Saturday morning, we woke up and had a breakfast of biscuits (crackers) and coffee. The below picture is us just starting our breakfast. That’s the spot we normally ate. After breakfast, we hiked to the water spot. That is, the spot where they get their water, bathe, and wash their clothes.At this point, my feet are blistered and bleeding from my shoes so I opt to take the hike bare foot…after all everyone else does it — how hard could it be? Yeah — it was kind of hard actually.It was a thirty minute hike to the water spot and the trail was a little more steep and a little more slippery and a little more narrow. So there was a little more slipping. But it was well worth it! The water was something like you would find in Payson or Sedona. And there was a pool just like a large bathtub. We filled up our water bottles (filtering them with a UV light later) and then all took turns bathing. It was pretty refreshing.
When we got back, we met some people who were going to use the “garangut” to call all the other villages for a village meeting. The Garangut is basically a “bush phone”. It’s what they use to call everyone else. It’s a giant, hollowed-out tree that they strike with another log. The number of times it’s hit indicates whether a certain person is being called or a certain event is taking place.
We went to the place where they hold meetings and many people showed up. The picture below shows our perspective of the meeting. The guy sitting on the floor is the “bigman” or the village leader, or “kukarai”. He talked and Lucas explained why we were there: how ultimately, we were looking for a place to go to teach and translate God’s Word, but presently we were just desiring to learn Tok Pisin.This tribe is part of the “Nekgini” language and, as some languages in Papua New Guinea that are close to the coast or close to towns, their language is starting to fade away and be replaced by Tok Pisin. Much of the conversation that ensued in this meeting was the desire of these people to have a translation done so that their Tok Ples wouldn’t be lost. We mostly sat and listened throughout all of this.
When the meeting was over, everyone was now very clear that we wanted to learn Tok Pisin and that’s exactly what everyone helped us do the rest of the time we were there. Lots of corrections, lots of new words, lots of conversations. It seemed like everyone took the days off work to hang out with us. Communication with our wives was possible, but limited. As in, there was a place in a certain part of the hut we were staying in that if you laid down, you got a little bit of cell phone reception. Seriously.When night came, Zach, Jeremy, and I all walked up to the top of a “hill” in the village and looked up at the stars. It is cloudy pretty much every day here, and this night was the first night where there was not a cloud in sight. The stars were amazing.We prayed, talked about our time thus far, and then went back to the hut to go to sleep.The first day in the village was difficult for me because everything felt so foreign. It is and was so different even from Madang: no electricity, no running water, everyone speaking a different language. But by the end of the day Saturday, I was already starting to like it. Because though the place is so different, you start to know the people more and that makes everything feel familiar.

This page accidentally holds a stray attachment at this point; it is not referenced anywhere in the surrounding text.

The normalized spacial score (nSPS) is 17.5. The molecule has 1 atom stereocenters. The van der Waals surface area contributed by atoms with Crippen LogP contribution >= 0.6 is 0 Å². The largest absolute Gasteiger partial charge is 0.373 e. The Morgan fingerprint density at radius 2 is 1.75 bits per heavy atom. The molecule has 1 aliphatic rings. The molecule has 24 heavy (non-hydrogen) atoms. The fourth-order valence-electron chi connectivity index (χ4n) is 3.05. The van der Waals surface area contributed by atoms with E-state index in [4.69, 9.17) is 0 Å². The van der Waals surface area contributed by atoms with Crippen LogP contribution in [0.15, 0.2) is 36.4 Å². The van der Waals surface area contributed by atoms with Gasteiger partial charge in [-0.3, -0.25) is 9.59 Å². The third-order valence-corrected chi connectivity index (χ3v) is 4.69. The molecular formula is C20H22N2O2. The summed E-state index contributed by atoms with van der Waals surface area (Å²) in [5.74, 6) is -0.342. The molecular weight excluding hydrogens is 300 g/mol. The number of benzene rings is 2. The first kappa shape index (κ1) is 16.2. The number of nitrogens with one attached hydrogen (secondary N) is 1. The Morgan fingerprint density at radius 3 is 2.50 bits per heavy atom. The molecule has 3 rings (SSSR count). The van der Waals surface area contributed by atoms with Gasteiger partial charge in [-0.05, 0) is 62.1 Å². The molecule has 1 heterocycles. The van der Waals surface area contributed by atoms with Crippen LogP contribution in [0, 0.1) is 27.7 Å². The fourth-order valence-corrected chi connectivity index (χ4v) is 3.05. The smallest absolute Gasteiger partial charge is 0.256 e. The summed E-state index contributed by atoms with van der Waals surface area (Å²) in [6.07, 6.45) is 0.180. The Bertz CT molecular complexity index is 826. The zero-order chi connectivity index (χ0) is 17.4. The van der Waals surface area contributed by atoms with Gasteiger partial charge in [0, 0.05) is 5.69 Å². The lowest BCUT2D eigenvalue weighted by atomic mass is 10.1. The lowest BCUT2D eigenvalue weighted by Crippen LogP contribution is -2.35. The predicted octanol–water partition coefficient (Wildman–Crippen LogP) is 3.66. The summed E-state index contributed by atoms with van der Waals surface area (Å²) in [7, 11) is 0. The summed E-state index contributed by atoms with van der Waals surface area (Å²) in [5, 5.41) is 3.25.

Sunday – Church and the Beach
Sunday morning was church in the village where we were staying and we were informed that we would each be preaching!What do you preach to people who you have no idea where they are spiritually knowing that you don’t quite know enough to communicate clearly, nevermind the fact that you don’t truly know their culture? In another situation, I would have felt uncomfortable preaching, but in this particular situation, we had Lucas who promised to “straighten” whatever we said.So I preached from Psalm 19. My three points were, “3 things That David Looked At” — He looked at the sky…and He saw God; He looked at the Law…and he saw God; and he looked at himself…and saw sin. The title and points were modified to use words I knew how to say.After church, we had lunch at a guy’s house whome we had visited the day before. He felt embarrassed that we had come to his place and he didn’t have any food prepared, so he cooked up some sweet potatoes, killed one of his chickens, and Jeremy, Zach, Lucas and I ate some good food.Even though it was Sunday, and we wouldn’t be taking the boat back until Monday, it was time to pack up and go. The boat was coming back to pick us up at 7am and we needed to be on the beach when it came. So, we began our hike down the mountain to spend the night on the beach.The hike back was clear and smooth and warm. We arrived at the beach around 5:30pm and dropped all of our bags off in the hut that we’d be spending the night in. Then, we all walked down to the ocean.The beach here was different than the one in Madang. Where we live in Madang, we are close to the ocean, but there is no beach—just lots of sharp coral rocks. But here, there was an actual beach — with waves…and sand! We swam for a bit in the waves, then walked to the river which fed into the ocean and “bathed”. This, by the way, where a river feeds into the ocean, is exactly where we had heard NOT to swim. But, hey, no one got eaten by crocodiles or sharks!For dinner that night, we feasted on all of our snacks—beef jerky, crackers, tuna, corned beef—that we had brought with us since our food had been provided for us the whole time we were in the village. We stayed up till about 9:00 “storying”. We each went around and told a story (in Tok Pisin). I told the story about the time Cameron fell off a 25 foot cliff and Lucas told a story about the time he was bitten by a death adder. About half way through storying, I started feeling achy, developed a fever, and was ready to go to bed.